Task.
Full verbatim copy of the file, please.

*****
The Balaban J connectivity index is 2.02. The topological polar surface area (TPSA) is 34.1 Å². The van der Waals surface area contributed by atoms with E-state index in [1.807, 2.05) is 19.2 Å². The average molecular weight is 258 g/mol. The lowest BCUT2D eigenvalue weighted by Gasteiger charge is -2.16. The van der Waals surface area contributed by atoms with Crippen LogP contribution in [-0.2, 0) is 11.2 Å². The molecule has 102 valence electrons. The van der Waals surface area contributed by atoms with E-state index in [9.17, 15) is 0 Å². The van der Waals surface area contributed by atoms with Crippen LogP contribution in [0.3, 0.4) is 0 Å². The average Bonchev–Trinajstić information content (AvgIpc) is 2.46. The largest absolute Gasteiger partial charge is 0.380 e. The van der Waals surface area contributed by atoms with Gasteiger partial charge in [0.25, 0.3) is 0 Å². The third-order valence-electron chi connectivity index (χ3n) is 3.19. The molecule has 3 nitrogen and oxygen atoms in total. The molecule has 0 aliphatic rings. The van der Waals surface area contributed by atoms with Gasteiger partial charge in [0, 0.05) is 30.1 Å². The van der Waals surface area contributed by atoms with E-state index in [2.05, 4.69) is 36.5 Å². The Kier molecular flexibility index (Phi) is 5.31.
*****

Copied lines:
The Balaban J connectivity index is 2.02. The topological polar surface area (TPSA) is 34.1 Å². The van der Waals surface area contributed by atoms with E-state index in [1.807, 2.05) is 19.2 Å². The average molecular weight is 258 g/mol. The lowest BCUT2D eigenvalue weighted by Gasteiger charge is -2.16. The van der Waals surface area contributed by atoms with Crippen LogP contribution in [-0.2, 0) is 11.2 Å². The molecule has 102 valence electrons. The van der Waals surface area contributed by atoms with E-state index in [9.17, 15) is 0 Å². The van der Waals surface area contributed by atoms with Crippen LogP contribution in [0.3, 0.4) is 0 Å². The average Bonchev–Trinajstić information content (AvgIpc) is 2.46. The largest absolute Gasteiger partial charge is 0.380 e. The van der Waals surface area contributed by atoms with Gasteiger partial charge in [0.25, 0.3) is 0 Å². The third-order valence-electron chi connectivity index (χ3n) is 3.19. The molecule has 3 nitrogen and oxygen atoms in total. The molecule has 0 aliphatic rings. The van der Waals surface area contributed by atoms with Gasteiger partial charge in [0, 0.05) is 30.1 Å². The van der Waals surface area contributed by atoms with E-state index in [2.05, 4.69) is 36.5 Å². The Kier molecular flexibility index (Phi) is 5.31.